Why should you practice yoga? I don’t know.
I don’t know you. I don’t know what works for your body or your emotions or the chemical combination of your particular temperament.
I can, however, tell you exactly why I practice yoga. Which might, in turn, help you decide what you could glean from asana. Or it might just tell you more about my particular temperament, which won’t be helpful at all. You’re welcome.
To be bendier:
But not in the gross way. I run. I do body-weight resistance training. I often work on my feet. My body might as well come with a sign that says, “I’m full of knots!” Yoga affords me a space to stretch out the damage. Fitting my foot behind my head out of context is an unnecessary party trick. It’s the process involved in reaching a peak pose like Compass that balances out the tightening procedures of my daily life.
To get stronger:
In all ways. People come into yoga with either more strength or more flexibility. I came in on the flexible side. To go further as a yoga practitioner, you work to get both facets to equalize. This means, to delve deeper into yoga, I had to get stronger. I still do.
My core has to tighten on all sides in order to protect my bendy back in inversions. My hamstrings have to steel themselves to lift me back up from a forward fold. My body shifts to understand its own limits and connections. It begins to understand how to right itself, while my brain observes. And only then do I become adjustable and iron and the best kind of strong.
To be present:
Even if “the now” is “suck-face awful.” Being aware does not mean being happy all the time. I do not do yoga so that I can induce a stasis of pleasantries. Moving my body often is a happy thing for me to do. Paying attention to what is directly in front of me helps me make choices that keep my life as happy as I can make it.
But bad things happen to all people. And there is something massively important to be said about being present. About the one and only moment I can possibly be alive in at any given time. Is it awful? Rotten? Soul-crushingly rancid? Breathe it in. Because there is absolutely no way to know what happens next. This is the only reality I know and I’d rather know it fully.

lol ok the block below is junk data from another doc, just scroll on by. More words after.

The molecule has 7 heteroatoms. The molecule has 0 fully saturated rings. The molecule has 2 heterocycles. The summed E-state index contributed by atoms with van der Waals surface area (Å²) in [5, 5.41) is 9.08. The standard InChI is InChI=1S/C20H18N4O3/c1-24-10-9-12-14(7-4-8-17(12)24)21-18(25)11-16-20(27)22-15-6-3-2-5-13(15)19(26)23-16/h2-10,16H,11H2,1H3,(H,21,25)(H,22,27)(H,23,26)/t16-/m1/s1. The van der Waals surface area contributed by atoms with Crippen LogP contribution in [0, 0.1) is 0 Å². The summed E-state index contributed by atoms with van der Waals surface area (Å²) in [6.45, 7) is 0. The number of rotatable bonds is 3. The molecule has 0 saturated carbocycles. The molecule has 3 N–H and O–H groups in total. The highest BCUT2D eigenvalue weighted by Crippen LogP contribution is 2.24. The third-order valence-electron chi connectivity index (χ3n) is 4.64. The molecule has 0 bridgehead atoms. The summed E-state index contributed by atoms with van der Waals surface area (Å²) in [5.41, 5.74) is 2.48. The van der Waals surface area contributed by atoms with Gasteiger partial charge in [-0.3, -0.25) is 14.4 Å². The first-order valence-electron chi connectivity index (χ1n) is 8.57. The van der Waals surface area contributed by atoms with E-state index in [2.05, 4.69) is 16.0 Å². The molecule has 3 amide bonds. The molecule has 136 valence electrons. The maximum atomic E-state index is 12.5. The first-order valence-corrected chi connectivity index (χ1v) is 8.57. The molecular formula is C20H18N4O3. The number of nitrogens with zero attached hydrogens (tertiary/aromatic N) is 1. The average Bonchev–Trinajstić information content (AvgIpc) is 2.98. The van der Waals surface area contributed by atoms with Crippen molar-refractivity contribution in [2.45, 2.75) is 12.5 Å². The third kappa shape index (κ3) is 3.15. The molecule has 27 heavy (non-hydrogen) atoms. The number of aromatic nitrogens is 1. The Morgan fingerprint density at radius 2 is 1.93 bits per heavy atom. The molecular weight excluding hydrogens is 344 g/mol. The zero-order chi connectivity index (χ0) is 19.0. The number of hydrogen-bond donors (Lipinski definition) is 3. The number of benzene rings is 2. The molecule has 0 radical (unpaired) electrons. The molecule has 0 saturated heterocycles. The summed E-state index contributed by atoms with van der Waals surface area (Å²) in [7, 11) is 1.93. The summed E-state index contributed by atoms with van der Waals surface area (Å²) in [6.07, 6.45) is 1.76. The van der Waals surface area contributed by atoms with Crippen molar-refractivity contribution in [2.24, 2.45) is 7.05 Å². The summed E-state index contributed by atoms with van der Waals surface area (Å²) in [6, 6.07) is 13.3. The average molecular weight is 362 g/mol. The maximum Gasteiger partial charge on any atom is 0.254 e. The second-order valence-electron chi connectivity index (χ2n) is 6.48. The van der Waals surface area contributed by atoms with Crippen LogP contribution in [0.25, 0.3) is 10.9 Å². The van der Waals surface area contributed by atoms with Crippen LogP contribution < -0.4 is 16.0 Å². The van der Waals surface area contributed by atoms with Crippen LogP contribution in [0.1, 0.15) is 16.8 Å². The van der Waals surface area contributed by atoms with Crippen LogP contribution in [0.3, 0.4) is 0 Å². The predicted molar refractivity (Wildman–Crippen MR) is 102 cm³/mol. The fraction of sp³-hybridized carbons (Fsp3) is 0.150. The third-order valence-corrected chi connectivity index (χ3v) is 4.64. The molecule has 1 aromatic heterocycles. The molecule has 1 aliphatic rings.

Because spin class is the worst:
You might like spin. You might also like Pilates or Bar Method or the treadmill or anything else that gives me boredom-induced anxiety. If you like those, you should do those. I’ve tried them; I hate them. I’m sticking to yoga for my class-format fix.
To get that heady after-glow:
Post-yoga is a buzzing in my head and a bubbling on my skin. It’s a current of electric calm. It’s completion and continuation and liquidity of thought. It is, somehow even, the entirely internal absence of thought. It is Savasana.
And move. And repeat. Because more than the Savasana product of practice is the process of getting there. To bubble and buzz takes the total union of breath and movement. To fully unionize takes practicing the combination over and over and over. It sounds easy, right? Breathing and moving? It’s hard. And I like the challenge of doing something that is so secretly difficult.
To be a person and nothing more for 60-plus minutes:
Also a secret challenge. To dip out of a race and relinquish the baton for however long is ninja-level stealth. We aren’t normally allowed to be humans without lists and tasks and requirements. Yoga, therefore, feels like the ultimate in breaking all the rules.
Be fluid in stillness; be in union with contradiction. Be a rebel without saying a word. This is my biggest reason to practice yoga. But that’s just me.